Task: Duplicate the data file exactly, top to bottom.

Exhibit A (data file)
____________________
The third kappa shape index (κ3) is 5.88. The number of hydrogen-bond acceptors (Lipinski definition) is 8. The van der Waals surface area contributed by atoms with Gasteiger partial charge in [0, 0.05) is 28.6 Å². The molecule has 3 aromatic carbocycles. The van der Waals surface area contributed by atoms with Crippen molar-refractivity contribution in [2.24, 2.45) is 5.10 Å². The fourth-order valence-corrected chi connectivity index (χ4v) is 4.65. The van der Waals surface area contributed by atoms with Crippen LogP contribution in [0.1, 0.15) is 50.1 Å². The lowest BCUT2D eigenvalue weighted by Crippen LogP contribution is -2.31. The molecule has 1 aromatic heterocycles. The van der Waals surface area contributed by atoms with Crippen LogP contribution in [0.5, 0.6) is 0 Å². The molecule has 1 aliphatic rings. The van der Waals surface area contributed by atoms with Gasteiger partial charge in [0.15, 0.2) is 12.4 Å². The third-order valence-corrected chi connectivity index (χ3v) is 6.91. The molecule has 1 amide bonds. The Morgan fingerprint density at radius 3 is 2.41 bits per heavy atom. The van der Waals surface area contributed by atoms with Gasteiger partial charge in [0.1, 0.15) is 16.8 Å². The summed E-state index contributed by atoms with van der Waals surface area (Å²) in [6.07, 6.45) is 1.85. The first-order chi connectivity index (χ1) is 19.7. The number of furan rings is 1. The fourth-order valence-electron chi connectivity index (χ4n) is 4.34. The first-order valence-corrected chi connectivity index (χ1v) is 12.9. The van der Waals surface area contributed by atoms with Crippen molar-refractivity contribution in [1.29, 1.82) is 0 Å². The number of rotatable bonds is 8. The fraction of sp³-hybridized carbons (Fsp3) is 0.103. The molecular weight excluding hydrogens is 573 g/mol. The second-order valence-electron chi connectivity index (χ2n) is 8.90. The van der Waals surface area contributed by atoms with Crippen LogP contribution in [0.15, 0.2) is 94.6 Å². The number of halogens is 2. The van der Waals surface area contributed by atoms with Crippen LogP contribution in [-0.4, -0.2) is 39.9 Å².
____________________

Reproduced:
The third kappa shape index (κ3) is 5.88. The number of hydrogen-bond acceptors (Lipinski definition) is 8. The van der Waals surface area contributed by atoms with Gasteiger partial charge in [0, 0.05) is 28.6 Å². The molecule has 3 aromatic carbocycles. The van der Waals surface area contributed by atoms with Crippen molar-refractivity contribution in [2.24, 2.45) is 5.10 Å². The fourth-order valence-corrected chi connectivity index (χ4v) is 4.65. The van der Waals surface area contributed by atoms with Crippen LogP contribution in [0.1, 0.15) is 50.1 Å². The lowest BCUT2D eigenvalue weighted by Crippen LogP contribution is -2.31. The molecule has 1 aromatic heterocycles. The van der Waals surface area contributed by atoms with Crippen LogP contribution in [0.5, 0.6) is 0 Å². The molecule has 1 aliphatic rings. The van der Waals surface area contributed by atoms with Gasteiger partial charge in [0.15, 0.2) is 12.4 Å². The third-order valence-corrected chi connectivity index (χ3v) is 6.91. The molecule has 1 amide bonds. The Morgan fingerprint density at radius 3 is 2.41 bits per heavy atom. The van der Waals surface area contributed by atoms with Gasteiger partial charge in [0.1, 0.15) is 16.8 Å². The summed E-state index contributed by atoms with van der Waals surface area (Å²) in [6.07, 6.45) is 1.85. The first-order chi connectivity index (χ1) is 19.7. The number of furan rings is 1. The fourth-order valence-electron chi connectivity index (χ4n) is 4.34. The first-order valence-corrected chi connectivity index (χ1v) is 12.9. The van der Waals surface area contributed by atoms with Crippen molar-refractivity contribution in [1.29, 1.82) is 0 Å². The number of rotatable bonds is 8. The fraction of sp³-hybridized carbons (Fsp3) is 0.103. The molecular weight excluding hydrogens is 573 g/mol. The second-order valence-electron chi connectivity index (χ2n) is 8.90. The van der Waals surface area contributed by atoms with Crippen LogP contribution in [0.15, 0.2) is 94.6 Å². The number of halogens is 2. The van der Waals surface area contributed by atoms with Crippen LogP contribution in [-0.4, -0.2) is 39.9 Å².